A more recent movie, Teeth (2007), may offer us the image of the hyperfeminine monster. The premise seems promising: Dawn O’Keefe, a young woman, has teeth in her vagina. She’s certainly able to defend herself: when a new acquaintance refuses to take no for an answer, forcing himself upon her in a cave after a quick swim, she--or her vagina dentata (vagina with teeth)--bites off the offensive offender’s penis, and she flees the scene of the crime, leaving him to bleed to death.
After researching the topic of the vagina dentata, Dawn visits her gynecologist to see whether her condition qualifies. When the doctor, pretending to examine her, molests Dawn, she--or her vagina--responds, biting off his fingers. Later, learning that her classmate Ryan has bet that he can seduce Dawn, her vagina dentata bites off his penis.
She recalls an earlier victim of sorts: her stepbrother, who molested her when she was younger. It wasn’t with her mouth, as she had remembered until now, that she’d bitten his finger at the time; it was with her vaginal teeth.
She leaves home on her bicycle, but, when it has a flat tire, she accepts a ride with a male driver. He locks the car’s doors when she tries to get out at a gas station, and intimates that he wants to have sex with her. Dawn responds with a sinister smile.
Both aggressive and violent, Dawn isn’t really a predator as such, attacking only those who have or would molest or otherwise harm her, so it seems difficult to imagine her as a hyperfeminine monster.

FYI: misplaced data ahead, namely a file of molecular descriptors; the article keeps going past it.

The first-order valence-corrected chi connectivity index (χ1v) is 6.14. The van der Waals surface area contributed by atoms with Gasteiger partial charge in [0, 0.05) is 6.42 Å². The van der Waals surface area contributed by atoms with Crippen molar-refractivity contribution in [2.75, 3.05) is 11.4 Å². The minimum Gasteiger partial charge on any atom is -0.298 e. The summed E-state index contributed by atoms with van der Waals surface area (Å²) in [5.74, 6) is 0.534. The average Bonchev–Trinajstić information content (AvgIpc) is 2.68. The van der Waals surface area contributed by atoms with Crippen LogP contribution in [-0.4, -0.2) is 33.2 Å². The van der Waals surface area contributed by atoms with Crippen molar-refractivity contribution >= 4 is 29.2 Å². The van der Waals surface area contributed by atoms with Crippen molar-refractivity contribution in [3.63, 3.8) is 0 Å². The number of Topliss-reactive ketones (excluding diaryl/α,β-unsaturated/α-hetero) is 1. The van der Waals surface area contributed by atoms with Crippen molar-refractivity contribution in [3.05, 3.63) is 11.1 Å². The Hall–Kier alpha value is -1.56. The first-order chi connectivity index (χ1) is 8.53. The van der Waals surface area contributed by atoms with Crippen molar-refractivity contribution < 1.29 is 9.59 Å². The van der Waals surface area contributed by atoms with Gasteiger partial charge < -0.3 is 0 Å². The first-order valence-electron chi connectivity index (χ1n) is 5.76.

Maybe the much earlier movie, The Blob (1958), offers a better idea of the hyperfeminine. Although the alien’s sex, if it has one, is not identified in the story, it does seem to have some traits that are traditionally identified as feminine, and it seems extreme in its exercise of these qualities. An alien, the Blob is a formless creature resembling a colossal ameba. Able to envelope its prey, incorporating animals and human beings into its jelly-like mass, it is repelled by cold temperatures, and the military dispatches it to the arctic after it is frozen in carbon dioxide, where it remains until the movie’s sequel, Beware! The Blob (1972).
In the latter film, Chester, a construction worker who is helping to lay the Alaska oil pipeline, brings home a mysterious, jelly-like substance. When it thaws on his kitchen countertop, it is hungry, after being frozen for fourteen years, and appeases its appetite by devouring increasingly bigger prey: a fly, a kitten, Chester’s wife, and Chester himself.
Afterward, the monster attacks and eats hippies, police, a barber and his customer, homeless people, a Scout master, bowlers, skaters, and even chickens, before it is frozen inside the ice skating rink. The 1988 movie is a remake of the original, rather than another sequel.
The Blob is aggressive (in a somewhat passive manner) and, in its own way, violent, which are attributes that are traditionally associated with males. However, its ability to envelop its prey; its passive-aggressive nature; its aversion to cold (i. e., its preference for warmth, which, symbolically, might signify a desire for sociable contact, if not affection; its open acceptance of all; and its womblike “smothering” of others are qualities that are traditionally linked to females.
It seems, then, that the Blob is more hyperfeminine than either Sil or Dawn O’Keefe and, for the present, at any rate, earns the title of horror fiction’s most nearly hyperfeminine monster.